Swimming for Rio – redemption is ours?

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Australia's James Magnussen (Image: Swimming Australia)

From a public’s perception, I’m not totally sure the planets have fully realigned and swimming is once again the sugar and spice poster child of Australian sport, but after last week’s national titles in Adelaide, new stars have emerged and old ones are a bit more humble.

The post-Olympic dramas the sport endured included revelations of swimmers using the drug Stilnox during an initiation night, an evening which went on to include harassing teammates by door knocking and phone calls.

It hardly brought with it a wave of parents declaring they would never allow their child to participate in swimming, but it did remove some shine for our beloved number one Olympic sport. For some, it became the sole reason why Australia performed poorly in London.

Heads were removed as a consequence – a president, chief executive and head coach – and suddenly in Adelaide it again appeared business as usual and the lustre was on its way back.

Swimming is not the sport it was a decade ago. Same pools, lane ropes. The swimmers are faster now, but back then the profile seemed so much larger.

It had prime-time commercial television for its Australian titles. The big names, Ian Thorpe and Grant Hackett, were Eddie Everywheres, and everyone’s kid wanted to be the next swimming gold medallist.

Some have suggested the sport which only gains significant exposure twice a year – once at the national titles, then at the major event each year – actually benefited from the dramas.

It has been in the spotlight for several months while the stories of their Olympic problems were exposed.

It certainly doesn’t appear to have done irreparable harm.

Adelaide wasn’t about redemption. The world titles in Barcelona won’t be about redemption either. The only way what happened in London can be put in the past is by performing well in Rio at the 2016 Olympics

If you believe what some suggest, James Magnussen was entirely responsible for our London performance. He was supposed to win the 100 metre freestyle and anchor the 4×100 metre freestyle relay to gold.

As we know now, he missed out in both, albeit by 0.01 seconds in the individual event.

If he had swum to his best, won the 100 metre freestyle, anchored the relay to gold, then it would have been a successful Olympics, we probably wouldn’t have heard about any of the initiation dramas.

And even if we did, it would have been put down to innocent boyish pranks, and a few people might still be employed by Swimming Australia.

But he didn’t, and he now has more to prove than any other swimmer over the next three years culminating in Rio.

He took a significant step in Adelaide, posting 2013 world best times in both the 50 and 100 metre freestyle, and will be desperate to defend his world title in Spain later this year.

He seemed far more reserved with his victories this time. No talking it up, no sledging the rest of the swimming world. He was humble and modest even.

Sure there was the big bicep flex after his 50 metre win. But that’s sprinters, and, if you’ve got it…

London was the biggest kick in the Speedos he could have got and it should make him a better swimmer. But perhaps sadly it will also mean he will no longer talk the talk.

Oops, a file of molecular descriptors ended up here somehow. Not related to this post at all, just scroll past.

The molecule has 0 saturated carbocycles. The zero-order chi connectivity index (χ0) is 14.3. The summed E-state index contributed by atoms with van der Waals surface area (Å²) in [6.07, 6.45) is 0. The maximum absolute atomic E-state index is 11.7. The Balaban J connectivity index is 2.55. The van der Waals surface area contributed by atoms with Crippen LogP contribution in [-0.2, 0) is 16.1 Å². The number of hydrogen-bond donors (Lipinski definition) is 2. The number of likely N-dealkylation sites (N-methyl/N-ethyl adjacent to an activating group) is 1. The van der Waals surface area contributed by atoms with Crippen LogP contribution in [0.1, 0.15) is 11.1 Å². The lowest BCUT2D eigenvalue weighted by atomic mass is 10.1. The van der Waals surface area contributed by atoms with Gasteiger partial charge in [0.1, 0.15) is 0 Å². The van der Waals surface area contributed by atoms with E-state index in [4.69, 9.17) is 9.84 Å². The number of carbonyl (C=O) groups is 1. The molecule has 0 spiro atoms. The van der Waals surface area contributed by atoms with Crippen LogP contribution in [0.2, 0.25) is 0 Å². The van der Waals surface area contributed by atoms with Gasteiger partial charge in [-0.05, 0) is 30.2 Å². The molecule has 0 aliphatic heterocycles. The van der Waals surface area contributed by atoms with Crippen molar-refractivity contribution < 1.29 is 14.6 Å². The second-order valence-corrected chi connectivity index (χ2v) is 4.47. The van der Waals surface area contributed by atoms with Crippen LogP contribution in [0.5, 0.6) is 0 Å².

It was entertaining, and good fodder for the media in the London lead-up. But when it comes to speaking about himself now, expect more cliches from the big fella.

At the conclusion of the eight-day event, 36 swimmers – and seven open water swimmers – had booked tickets to the world title sin Spain in July.

There were several old familiar faces, and a hand full of fresh new ones including 14-year-old Chelsea Guebecka, Grant Irvine, Alexander Graham, Emma McKeon, Ami Matsuo, and 17-year-old Jordan Harrison.

It was Harrison who garnered the most attention with his swim on the final night.

Trained by the man who put the polish on Grant Hackett, Denis Cotterell, Harrison clocked 14 minutes 51.02 seconds, to now be ranked behind only Hackett and Kieren Perkins as Australian’s all-time best over the distance.

Some of the standout performances in Adelaide apart from Magnussen were a Commonwealth record to Thomas Fraser-Holmes in the 400m individual medley, some scintillating world-best swims from Cate Campbell in the 50 and 100 metre freestyle, while five-time London Olympic medal winner Alicia Coutts qualified for five individual events in Barcelona.

By the meet’s end Australia had a total of 11 world number one times, seven number twos and four swimmers ranked three in the world.

New High Performance director Michael Scott wasn’t getting ahead of things though, noting the United States are yet to swim this year.

What Scott does want is further improvement, and he has set a target of 40-50 percent improvement on what the swimmers have done at the trials.

Last year in London, that improvement figure was a paltry 29 percent, and the results told as we collected our smallest medal haul in 20 years, with just the solitary gold.

While swimming, like all sport, is not raced on paper, we do look well placed as a nation heading to the world titles. And that’s great, and we should celebrate every fantastic performance in Barcelona.

And we should do likewise when we again dominate in the pool in Scotland at the Commonwealth Games next year.

But we all know the only one which really counts.

RIO – Redemption Is Ours?

Michael Cowley spent more than 20 years covering sport for the Sydney Morning Herald, including 12 seasons as the paper's AFL writer. During that time he reported on the awful Swans of the 1990s, and then the successful teams of the past decade, including covering their premiership seasons of 2005 and 2012. You can find him on Twitter: @mick_cowley

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